Malvern, Pa., Sept. 25, 2019 -- Siemens Healthineers and HealthyWomen, the nation's leading independent, nonprofit health information source for women, today announced results from a new national survey designed to deepen understanding on how to improve women's experiences with screening mammograms for breast cancer detection. The survey, which included responses from women over age 40 (all of whom fall under the recommended screening guidelines), revealed that while 61 percent of women said mammograms are necessary, 52 percent found them uncomfortable and 25 percent regarded them as painful.
The American College of Radiology and the Society of Breast Imaging both recommend that women begin receiving annual mammograms at 40. The only test shown to reduce breast cancer deaths, mammograms allow for early disease detection, which greatly improves the odds of survival and can help a patient diagnosed with breast cancer avoid more extensive treatment.
The survey, which was commissioned by Siemens Healthineers and conducted by HealthyWomen, featured responses from 1,194 women 40 and older regarding their experiences with and perceptions of mammograms.
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The survey findings revealed:
Comfort is a resonating factor and is key to encouraging women to continue mammograms as recommended: Of the 124 women who stopped receiving mammograms on an annual or biannual basis (about 10 percent of respondents), 32 percent cited unpleasant and/or painful past experiences as a deterrent.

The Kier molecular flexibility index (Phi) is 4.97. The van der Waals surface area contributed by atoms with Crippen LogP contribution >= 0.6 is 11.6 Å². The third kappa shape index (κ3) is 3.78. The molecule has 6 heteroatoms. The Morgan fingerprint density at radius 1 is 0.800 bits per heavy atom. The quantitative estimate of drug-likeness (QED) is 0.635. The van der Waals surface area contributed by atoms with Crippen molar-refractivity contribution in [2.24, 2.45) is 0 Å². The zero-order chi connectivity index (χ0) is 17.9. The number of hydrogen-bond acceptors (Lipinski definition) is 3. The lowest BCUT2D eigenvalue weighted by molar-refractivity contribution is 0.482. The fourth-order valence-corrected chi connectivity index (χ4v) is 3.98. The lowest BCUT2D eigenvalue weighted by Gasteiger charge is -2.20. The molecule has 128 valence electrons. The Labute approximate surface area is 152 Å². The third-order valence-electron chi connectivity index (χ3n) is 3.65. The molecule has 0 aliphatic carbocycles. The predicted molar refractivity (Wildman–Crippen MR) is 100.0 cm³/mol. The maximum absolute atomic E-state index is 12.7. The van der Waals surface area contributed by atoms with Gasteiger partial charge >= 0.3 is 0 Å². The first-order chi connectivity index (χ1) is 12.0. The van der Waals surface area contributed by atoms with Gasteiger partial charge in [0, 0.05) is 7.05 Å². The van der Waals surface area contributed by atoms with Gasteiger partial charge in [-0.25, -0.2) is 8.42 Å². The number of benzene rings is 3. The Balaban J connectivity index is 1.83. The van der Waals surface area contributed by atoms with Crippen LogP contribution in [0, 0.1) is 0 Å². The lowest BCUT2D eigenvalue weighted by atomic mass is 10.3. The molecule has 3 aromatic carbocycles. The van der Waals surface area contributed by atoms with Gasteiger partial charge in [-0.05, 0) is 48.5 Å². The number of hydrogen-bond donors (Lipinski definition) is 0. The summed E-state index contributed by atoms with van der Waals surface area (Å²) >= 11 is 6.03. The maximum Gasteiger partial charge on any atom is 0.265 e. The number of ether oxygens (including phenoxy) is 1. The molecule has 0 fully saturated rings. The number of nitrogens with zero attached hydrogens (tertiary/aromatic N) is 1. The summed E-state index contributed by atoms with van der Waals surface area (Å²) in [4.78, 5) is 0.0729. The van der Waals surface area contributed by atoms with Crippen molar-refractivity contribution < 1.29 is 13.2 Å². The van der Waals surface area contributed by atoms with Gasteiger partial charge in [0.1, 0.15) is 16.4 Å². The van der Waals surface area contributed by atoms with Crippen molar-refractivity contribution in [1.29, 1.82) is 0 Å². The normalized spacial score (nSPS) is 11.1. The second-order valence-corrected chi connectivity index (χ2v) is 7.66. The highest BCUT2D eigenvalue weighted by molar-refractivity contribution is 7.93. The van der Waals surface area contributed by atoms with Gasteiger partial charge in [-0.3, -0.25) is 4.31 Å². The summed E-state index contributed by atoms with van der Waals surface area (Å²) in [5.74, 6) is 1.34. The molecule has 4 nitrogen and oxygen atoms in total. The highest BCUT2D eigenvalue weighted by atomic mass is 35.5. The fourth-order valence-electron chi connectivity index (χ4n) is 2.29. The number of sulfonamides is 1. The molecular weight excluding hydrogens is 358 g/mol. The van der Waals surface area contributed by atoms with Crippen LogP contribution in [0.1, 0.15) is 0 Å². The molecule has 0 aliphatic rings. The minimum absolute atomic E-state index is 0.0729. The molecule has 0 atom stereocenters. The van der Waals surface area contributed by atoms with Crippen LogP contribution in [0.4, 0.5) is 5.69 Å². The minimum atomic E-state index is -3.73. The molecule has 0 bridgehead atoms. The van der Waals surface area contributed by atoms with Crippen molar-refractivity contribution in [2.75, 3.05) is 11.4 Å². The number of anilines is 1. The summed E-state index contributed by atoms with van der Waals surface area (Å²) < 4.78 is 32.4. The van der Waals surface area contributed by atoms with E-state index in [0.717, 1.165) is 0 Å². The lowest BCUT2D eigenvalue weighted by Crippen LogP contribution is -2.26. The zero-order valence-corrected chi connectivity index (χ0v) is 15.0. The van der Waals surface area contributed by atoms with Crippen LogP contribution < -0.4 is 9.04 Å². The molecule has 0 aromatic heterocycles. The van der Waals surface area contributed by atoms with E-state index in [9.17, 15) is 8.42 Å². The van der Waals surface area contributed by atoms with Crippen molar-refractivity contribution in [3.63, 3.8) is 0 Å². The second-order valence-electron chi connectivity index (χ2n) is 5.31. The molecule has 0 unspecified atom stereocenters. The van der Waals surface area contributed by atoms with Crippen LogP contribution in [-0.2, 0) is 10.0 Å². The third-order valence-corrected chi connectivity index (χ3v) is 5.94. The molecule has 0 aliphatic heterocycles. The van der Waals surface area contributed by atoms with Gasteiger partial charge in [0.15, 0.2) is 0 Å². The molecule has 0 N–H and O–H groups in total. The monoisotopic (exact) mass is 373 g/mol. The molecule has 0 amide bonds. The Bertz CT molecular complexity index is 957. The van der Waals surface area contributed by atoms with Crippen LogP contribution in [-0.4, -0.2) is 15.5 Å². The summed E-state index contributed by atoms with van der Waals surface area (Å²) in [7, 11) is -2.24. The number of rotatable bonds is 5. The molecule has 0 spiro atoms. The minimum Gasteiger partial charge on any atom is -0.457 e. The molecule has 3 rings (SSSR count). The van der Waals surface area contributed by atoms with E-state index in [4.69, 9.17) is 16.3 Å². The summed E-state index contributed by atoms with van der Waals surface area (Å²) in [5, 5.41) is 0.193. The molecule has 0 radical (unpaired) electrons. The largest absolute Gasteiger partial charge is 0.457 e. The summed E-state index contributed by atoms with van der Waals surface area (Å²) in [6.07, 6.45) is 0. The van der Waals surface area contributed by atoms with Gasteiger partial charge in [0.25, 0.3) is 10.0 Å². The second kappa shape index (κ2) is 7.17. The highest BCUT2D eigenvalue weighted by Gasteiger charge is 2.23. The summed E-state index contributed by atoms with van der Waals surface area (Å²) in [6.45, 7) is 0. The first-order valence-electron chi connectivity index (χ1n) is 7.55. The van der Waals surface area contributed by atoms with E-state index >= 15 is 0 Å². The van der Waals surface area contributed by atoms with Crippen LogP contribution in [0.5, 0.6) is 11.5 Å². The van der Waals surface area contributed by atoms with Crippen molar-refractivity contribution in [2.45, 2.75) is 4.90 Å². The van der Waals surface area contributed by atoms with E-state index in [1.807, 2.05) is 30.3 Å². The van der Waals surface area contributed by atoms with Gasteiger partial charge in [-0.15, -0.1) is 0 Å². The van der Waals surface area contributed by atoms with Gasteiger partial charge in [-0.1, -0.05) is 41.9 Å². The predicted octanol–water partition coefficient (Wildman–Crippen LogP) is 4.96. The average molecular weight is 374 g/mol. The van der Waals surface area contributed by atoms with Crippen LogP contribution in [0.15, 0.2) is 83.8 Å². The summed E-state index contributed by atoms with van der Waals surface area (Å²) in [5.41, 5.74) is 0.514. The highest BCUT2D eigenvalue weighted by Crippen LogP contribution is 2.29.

Nearly 1 in 6 women report that discomfort has deterred them from getting a mammogram as recommended: 12 percent of women reported postponing a mammogram due to discomfort, and 3 percent said they would not get them anymore because of it.
Most women are not aware of patient comfort options on mammography systems but would seek out medical practices offering more comfortable experiences: 54 percent of women said that they would be highly motivated to receive regular mammograms if they knew that some medical practices provide a more comfortable/tailored mammogram experience. 49 percent said they would be very likely to seek out practices offering more comfortable/tailored mammogram experiences.
Beyond discomfort-related concerns, radiation is also a worry for women: Of the 169 women who have not had a mammogram, nearly 16 percent reported worries about radiation as the reason.
"The mammogram experience is often associated with discomfort and pain, which has been a top deterrent for women from obtaining these important screenings. This cannot continue, as mammograms play a critical role in early breast cancer detection," said Pam Cumming, Director of Women's Health, Siemens Healthineers North America. "This is why Siemens Healthineers offers solutions to customers such as the MAMMOMAT Revelation to help make the mammography experience more comfortable and tailored for individual patient care. System features include personalized compression, soft paddles, low radiation doses, and even mood lighting – all designed to help improve the patient experience."